Reasons to Take Your Workout Outside

When the warm weather finally arrives it gives exercise enthusiasts more than enough reason to move their running, walking, biking, and hiking workouts outdoors. During the summer months it may be a little hot, but in the fall and spring, or cool summer mornings we can get a gratifying, outdoor sweat on and reap the rewards of being in the great outdoors.

Here are seven convincing reasons to take your workout outside…

Get an Outdoor Energy Boost

You probably refill your coffee cup, a second or even a third time, when you’re feeling sluggish. However, research from the University of Rochester, claims that simply getting out into nature will improve energy levels.

Since we already know that physical activity naturally boosts energy stores—the study adds that just 20-minutes of fresh air doubles the energy-enhancing effects of exercise alone, and proves as effective as that second cup of coffee.

Reduces Stress in the Great Outdoors

Research from Peninsula College of Medicine and Dentistry determined that overall mental and physical well-being improves from taking exercise into the great outdoors. Trial studies showed that when participants took outdoor exercise—tension, anger, and depression decreased substantially when compared to doing the same activity indoors.

Take Exercise Outside for Happiness

The BBC reported on a body of research from 2010, which claimed just 5-minutes of outdoor activity (i.e., walking, running, or enjoying green space) doubled their rate of positivity (including overall mood and self-esteem) by 50-percent compared to walking or running on a treadmill at the gym.

Outdoor vs. Indoor Time Pursuits

I’ll bet you never considered a diet high in green space, sunlight, and fresh air in order to shed excess pounds. However, researchers from Deakin University’s Centre for Physical Activity and Nutrition Research, in Australia as well as the University of Sydney Children’s’ Hospital, it does make a difference where children spend their free time.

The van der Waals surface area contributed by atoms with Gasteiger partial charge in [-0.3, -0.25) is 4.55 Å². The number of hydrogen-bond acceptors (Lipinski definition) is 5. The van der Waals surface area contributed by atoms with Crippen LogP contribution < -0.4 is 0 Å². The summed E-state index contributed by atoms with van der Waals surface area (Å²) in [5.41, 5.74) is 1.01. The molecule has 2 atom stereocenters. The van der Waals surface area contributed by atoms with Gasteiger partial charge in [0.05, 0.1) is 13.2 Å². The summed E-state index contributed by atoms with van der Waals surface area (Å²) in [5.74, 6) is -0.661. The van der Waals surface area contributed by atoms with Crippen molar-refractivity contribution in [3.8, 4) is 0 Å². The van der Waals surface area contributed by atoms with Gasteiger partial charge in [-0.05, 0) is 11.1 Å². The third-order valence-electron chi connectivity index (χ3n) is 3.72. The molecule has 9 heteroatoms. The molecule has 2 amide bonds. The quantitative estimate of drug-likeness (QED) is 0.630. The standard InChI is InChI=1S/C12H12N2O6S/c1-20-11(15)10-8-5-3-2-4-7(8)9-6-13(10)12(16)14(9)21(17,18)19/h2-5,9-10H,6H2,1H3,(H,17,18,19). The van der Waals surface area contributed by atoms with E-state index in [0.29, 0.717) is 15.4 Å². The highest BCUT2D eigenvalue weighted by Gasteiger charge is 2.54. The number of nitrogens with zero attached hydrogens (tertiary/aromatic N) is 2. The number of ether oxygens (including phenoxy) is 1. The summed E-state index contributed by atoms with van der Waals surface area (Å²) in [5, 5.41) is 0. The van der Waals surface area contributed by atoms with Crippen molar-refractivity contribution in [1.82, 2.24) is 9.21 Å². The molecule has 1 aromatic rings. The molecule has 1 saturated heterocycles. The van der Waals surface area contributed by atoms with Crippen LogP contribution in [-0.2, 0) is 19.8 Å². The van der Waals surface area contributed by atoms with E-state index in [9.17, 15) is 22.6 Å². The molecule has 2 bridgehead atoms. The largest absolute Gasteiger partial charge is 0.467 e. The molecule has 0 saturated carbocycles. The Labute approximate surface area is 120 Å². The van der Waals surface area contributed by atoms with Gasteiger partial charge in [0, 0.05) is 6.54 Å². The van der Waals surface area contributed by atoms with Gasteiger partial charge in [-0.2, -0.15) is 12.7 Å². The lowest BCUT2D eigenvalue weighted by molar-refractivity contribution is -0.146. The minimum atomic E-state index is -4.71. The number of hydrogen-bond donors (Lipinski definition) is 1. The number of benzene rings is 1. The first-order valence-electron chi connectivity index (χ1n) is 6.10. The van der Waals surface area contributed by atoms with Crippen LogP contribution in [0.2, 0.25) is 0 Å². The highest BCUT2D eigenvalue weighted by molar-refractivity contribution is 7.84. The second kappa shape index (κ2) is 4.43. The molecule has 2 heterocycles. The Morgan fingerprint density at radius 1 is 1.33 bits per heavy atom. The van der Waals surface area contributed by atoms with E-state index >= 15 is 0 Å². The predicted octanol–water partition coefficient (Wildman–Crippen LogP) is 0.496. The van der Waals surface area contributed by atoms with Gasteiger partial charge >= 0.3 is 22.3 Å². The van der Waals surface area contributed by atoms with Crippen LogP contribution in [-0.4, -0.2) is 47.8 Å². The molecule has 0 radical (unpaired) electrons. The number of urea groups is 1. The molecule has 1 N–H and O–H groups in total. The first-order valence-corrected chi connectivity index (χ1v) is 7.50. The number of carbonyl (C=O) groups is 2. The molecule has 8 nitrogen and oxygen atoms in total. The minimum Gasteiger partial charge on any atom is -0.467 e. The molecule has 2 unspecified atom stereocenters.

For instance, rates of obesity among kids who spent the majority of free time outdoors were roughly 40-percent lower compared to kids who filled their time with indoor pursuits.

Outside Exercise Creates Motivation

Let’s face it; between work, family obligations, and social responsibilities most of us aren’t motivated to squeeze in a run or walk. However, if you choose to tread outdoors; you will be more likely to repeat the activity, according to a research survey published in the Environmental Science and Technology journal. Findings show that exercising outside created reinforced behavior—and a stronger intent to replicate the experience.

Physical Environment Impacts Focus

You might not think it matters much if you run in a park or in a bland gym, however, according to a study from University of Illinois, physical environment does matter—quite a bit! The study focused on 450 unmediated children diagnosed with ADHD, and monitored their attention span following a 20-minute walk either through city streets or a nearby park. They found that those who strolled through green space showed a measurable improvement in focus vs. than those who walked city streets.

Greater Overall Exercise Satisfaction

Perhaps the most vital takeaway from the benefits of taking exercise outside was found via a collaborative and randomized set of studies, conducted by NIHR Peninsula Collaboration in Leadership for Applied Health Research and the European Centre for the Environment and Human Health (ECEHH).

Researchers compared the mental satisfaction of 833 adults who exercised outdoors to indoors and found that those exercising in natural environments claimed greater feelings of positive engagement, enjoyment, and satisfaction with outdoor fitness.


Emily Lockhart

Emily Lockhart is a certified yoga instructor and personal trainer. She believes that being healthy is a lifestyle choice, not a punishment or temporary fix to attain a desired fitness or body image goal. Anna helps her clients take responsibility for their own health and wellness through her classes and articles on ActiveBeat.